While there must have been some among the Taino who had seen eclipses before, the geometry of the solar system was still a mystery to them. Just as lightning was ascribed to Zeus until we began to understand electricity, the gaps in the Tainos’ knowledge was likely filled with folklore about the caprice of deities, and the notion that this foreigner could commune with those deities made him a force to be reckoned with.

It's been said that giving a man power is the best way to test his character. It’s also been said that knowledge is power, and that was never more true than on February 29th, 1504. In this case, Columbus’ power was astronomy—the collective knowledge of generations of scientists who’d noticed that eclipses were regular, predictable phenomena. And so, seeing gaps in the Tainos’ knowledge where he held the truth, Columbus shoved his own God into those gaps—a vengeful and angry god that served his purposes.

Columbus could have taught the Tainos of European astronomy, and the book that told him when the moon would be eclipsed. He could have shown them the periodicity of the phenomenon, and in doing so he could have taught them an awe-inspiring lesson about the grander order of the cosmos. Instead, he chose to create fear, and to use that fear to control people. Columbus’ trick was clever, but all things considered, it was pretty evil, and I guess that's the moral of this story—everything you learn gives you power, makes you more capable of understanding the universe and dealing with its eventualities. Just make sure you’re using your powers for good.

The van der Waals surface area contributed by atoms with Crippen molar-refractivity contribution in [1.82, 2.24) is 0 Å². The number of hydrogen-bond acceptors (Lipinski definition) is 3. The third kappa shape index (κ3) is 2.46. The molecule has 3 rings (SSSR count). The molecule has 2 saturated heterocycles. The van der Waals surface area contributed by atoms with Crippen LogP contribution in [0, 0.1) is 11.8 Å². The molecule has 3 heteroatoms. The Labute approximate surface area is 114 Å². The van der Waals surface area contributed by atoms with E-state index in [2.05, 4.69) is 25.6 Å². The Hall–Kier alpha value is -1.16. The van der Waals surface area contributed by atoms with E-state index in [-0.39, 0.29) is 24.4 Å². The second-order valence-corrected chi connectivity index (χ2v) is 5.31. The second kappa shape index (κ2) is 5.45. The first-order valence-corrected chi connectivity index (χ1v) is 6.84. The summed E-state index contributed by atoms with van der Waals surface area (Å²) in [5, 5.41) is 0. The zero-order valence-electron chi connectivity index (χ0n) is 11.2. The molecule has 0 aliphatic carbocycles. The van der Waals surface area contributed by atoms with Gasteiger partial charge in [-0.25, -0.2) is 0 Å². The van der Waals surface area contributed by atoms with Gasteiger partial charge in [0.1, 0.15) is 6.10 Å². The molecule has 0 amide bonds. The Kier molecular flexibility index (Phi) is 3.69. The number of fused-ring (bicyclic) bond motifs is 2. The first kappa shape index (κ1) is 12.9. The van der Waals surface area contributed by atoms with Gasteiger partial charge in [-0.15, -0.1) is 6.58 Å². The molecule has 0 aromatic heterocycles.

1. The right name is Cristoforo Colombo, not Christopher Colombus. Or would you like Italians to say Gianni Chennedi instead of John Kennedy?

    1. Mauro,
      You're right, though I've also heard him referred to as Cristobal Colon in Spanish, and Cristovao in Portuguese.

      I say call Kennedy whatever you want—at a certain point it's nice to say "the sun rises", even though it does no such thing, you know? Language is more about being understood than being right, in my opinion.

  2. Columbus didn't use an almanac but a pirated edition of Regimontanus' Ephemerides. Columbus' copy of these ephemerides still exists.

  3. so we're supposed to believe that the Mayans knew about the precession of the equinoxes but this tribe didn't know what a lunar eclipse was? I'd love a source on this.

    1. Rodnia,
      You've got to remember the cultural diversity among indigenous societies.
      The Maya people had a complex written language, where the Taino did not—you're comparing some of the most accomplished astronomers of the ancient world to an island culture that lived primarily in thatch huts.

  4. Actually there is no historical certainty about what his birth name was or even where he came from